Enchanted Forest 11-4-22

Photos by Kay

Ashland Hiking Home

Among the special pleasures of November for our hikers is a Fall immersion in the Enchanted Forest to enjoy the brilliant Big Leaf Maple leaves as they are falling and resting gently on the earth. Some years, we walk in a colorful rainfall of maple leaves; other years, weather conditions don’t provide the conditions they need. The heat this past summer and abrupt change to rain and cold seems to have stifled their cycle. So, the colorful maples were few and far between. Most were brown. None-the-less, we paid homage to these bountiful trees, and the Ponderosa pine, Douglas Fir, and Madrone in this forest.

We also focused on other natural phenomena, such as the prolific green moss–so soft to the touch—and tree lungwort growing on some trees. This is an epiphytic lichen consisting of a fungus, a green algal partner, and a cyanobacterium. (It pays to have a scientist—cheers to Kay).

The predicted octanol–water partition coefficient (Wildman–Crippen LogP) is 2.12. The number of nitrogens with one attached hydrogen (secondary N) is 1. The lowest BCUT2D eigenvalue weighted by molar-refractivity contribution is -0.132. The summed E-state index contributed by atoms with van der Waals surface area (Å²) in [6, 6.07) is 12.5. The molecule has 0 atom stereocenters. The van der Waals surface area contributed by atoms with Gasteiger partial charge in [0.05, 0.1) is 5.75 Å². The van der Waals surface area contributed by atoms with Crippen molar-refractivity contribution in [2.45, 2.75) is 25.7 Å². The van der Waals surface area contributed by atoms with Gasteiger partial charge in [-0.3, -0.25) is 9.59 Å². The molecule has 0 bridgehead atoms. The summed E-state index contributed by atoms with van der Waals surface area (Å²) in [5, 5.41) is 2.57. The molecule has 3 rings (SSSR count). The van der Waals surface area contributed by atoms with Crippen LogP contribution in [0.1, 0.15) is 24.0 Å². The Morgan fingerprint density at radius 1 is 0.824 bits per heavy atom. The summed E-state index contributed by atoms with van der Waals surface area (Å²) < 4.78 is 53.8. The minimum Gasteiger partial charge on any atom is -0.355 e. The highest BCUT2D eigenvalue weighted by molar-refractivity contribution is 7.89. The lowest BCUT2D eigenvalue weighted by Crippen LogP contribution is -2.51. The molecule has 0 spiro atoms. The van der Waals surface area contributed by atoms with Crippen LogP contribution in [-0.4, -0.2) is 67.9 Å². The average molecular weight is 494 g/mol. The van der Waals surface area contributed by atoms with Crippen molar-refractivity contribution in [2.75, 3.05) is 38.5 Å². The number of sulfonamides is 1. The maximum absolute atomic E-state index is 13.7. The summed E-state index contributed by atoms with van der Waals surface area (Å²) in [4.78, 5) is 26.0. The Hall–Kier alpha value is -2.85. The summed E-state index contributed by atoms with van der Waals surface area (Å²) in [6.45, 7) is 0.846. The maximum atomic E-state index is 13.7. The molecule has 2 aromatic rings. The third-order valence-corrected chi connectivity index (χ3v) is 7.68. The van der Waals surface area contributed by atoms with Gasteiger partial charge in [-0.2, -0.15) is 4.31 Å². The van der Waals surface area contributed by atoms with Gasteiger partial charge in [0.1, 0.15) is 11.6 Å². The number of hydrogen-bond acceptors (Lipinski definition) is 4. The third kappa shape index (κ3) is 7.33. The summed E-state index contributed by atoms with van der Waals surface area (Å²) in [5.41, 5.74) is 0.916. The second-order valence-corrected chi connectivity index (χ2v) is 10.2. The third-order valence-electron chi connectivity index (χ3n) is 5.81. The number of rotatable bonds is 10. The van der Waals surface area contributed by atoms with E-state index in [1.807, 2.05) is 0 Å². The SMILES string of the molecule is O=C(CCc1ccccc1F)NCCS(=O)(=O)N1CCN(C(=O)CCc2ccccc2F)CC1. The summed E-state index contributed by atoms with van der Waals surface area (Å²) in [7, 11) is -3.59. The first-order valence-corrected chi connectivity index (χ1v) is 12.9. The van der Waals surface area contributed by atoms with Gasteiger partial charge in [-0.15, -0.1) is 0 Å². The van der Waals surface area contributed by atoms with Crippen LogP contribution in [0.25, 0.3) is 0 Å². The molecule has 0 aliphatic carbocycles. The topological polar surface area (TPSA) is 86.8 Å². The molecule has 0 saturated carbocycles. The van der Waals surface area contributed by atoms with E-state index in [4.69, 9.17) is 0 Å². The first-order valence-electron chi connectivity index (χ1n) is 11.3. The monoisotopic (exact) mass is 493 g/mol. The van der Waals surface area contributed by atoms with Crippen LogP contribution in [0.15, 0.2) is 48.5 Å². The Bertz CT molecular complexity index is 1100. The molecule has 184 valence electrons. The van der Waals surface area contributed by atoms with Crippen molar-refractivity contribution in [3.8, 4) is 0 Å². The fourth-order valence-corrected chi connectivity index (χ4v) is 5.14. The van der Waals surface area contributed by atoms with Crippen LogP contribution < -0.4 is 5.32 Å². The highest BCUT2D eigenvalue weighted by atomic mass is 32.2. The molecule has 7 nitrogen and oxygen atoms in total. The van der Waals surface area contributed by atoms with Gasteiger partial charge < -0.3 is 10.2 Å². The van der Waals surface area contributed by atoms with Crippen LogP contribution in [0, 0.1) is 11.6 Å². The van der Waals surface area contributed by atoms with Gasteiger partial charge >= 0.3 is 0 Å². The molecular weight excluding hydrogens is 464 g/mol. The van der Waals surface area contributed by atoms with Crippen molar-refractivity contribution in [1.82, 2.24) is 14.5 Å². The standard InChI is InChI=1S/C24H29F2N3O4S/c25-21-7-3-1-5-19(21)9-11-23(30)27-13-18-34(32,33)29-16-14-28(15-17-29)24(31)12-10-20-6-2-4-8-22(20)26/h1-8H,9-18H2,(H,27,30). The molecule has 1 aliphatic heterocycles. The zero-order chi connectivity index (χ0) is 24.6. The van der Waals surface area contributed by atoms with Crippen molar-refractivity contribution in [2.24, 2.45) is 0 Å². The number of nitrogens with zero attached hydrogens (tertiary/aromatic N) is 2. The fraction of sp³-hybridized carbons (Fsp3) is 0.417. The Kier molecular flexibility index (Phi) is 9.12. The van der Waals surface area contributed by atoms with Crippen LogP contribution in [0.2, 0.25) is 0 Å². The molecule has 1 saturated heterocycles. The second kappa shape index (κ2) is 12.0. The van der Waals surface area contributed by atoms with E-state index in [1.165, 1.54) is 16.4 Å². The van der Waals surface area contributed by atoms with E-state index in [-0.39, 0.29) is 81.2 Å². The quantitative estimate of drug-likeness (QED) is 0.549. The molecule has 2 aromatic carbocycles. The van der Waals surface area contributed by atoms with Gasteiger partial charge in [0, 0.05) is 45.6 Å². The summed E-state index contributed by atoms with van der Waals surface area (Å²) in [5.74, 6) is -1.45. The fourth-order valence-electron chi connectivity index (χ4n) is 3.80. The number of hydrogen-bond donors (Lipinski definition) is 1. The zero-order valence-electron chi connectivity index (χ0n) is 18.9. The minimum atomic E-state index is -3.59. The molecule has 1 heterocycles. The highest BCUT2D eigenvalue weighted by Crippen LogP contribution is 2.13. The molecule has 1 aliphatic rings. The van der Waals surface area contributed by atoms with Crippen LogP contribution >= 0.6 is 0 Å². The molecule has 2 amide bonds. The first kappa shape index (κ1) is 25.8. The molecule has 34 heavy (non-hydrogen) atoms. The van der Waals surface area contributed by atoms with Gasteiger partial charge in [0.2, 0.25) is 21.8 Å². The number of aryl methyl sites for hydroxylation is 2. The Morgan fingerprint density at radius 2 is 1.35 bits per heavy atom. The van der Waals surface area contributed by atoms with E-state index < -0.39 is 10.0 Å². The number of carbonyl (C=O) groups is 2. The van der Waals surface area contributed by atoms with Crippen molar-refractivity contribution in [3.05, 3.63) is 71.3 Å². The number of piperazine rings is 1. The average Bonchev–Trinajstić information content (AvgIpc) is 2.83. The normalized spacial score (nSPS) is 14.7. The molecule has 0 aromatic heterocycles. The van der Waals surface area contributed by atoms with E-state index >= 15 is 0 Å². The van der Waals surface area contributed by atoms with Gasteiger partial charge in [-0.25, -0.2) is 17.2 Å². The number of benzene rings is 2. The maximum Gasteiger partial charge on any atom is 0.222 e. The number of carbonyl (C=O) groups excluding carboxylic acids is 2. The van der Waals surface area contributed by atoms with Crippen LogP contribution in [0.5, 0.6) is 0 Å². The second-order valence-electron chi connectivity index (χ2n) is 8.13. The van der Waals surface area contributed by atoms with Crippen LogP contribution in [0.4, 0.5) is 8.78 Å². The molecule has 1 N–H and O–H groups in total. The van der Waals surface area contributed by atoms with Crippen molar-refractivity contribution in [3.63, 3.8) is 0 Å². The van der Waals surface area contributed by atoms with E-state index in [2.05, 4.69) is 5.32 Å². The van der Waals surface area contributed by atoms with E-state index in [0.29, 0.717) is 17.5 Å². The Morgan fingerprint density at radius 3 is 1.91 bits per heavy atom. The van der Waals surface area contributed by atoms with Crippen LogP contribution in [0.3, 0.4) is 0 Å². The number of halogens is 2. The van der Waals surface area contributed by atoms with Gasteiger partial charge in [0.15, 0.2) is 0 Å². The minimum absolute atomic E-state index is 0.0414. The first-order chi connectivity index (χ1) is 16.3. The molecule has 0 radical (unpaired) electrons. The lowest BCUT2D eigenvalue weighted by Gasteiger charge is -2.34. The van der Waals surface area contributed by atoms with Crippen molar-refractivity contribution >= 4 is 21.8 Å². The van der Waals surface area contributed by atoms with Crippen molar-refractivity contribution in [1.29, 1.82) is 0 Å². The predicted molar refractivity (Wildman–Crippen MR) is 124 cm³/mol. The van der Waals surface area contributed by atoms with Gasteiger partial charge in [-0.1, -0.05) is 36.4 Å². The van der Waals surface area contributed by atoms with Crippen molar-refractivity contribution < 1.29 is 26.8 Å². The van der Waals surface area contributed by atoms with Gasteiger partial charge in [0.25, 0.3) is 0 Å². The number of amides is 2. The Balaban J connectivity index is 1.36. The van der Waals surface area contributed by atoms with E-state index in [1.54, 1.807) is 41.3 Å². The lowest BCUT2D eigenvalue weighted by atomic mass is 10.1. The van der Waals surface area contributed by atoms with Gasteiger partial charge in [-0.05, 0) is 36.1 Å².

Among the thirteen of us, a few had never been to the Enchanted Forest and were glad to experience it. We enjoyed our journey via the Felton Trail to the granite memorial to the three firefighters who died nearby in a helicopter crash in 1993. As usual, we had our lunches there, after which at least half of our group pulled out various versions of chocolate to share. Halloween candy, of course.

On our well-caffeinated return, we met a pack of children with their moms and dads at the intersection with the main trail (a cluster of home-schooling families). The kids were climbing about on the logs up the hillside, nature’s amusement park. Our RT hike distance was 5½ miles with a modest elevation gain of 500 feet. Most hikers went on to Pennington Farms to enjoy and bring home baked goods and jams. Four of us checked out the Applegate lodge near the intersection, now under new management. It looks charming for a stop to snack along the river, once it’s fully reopened for business.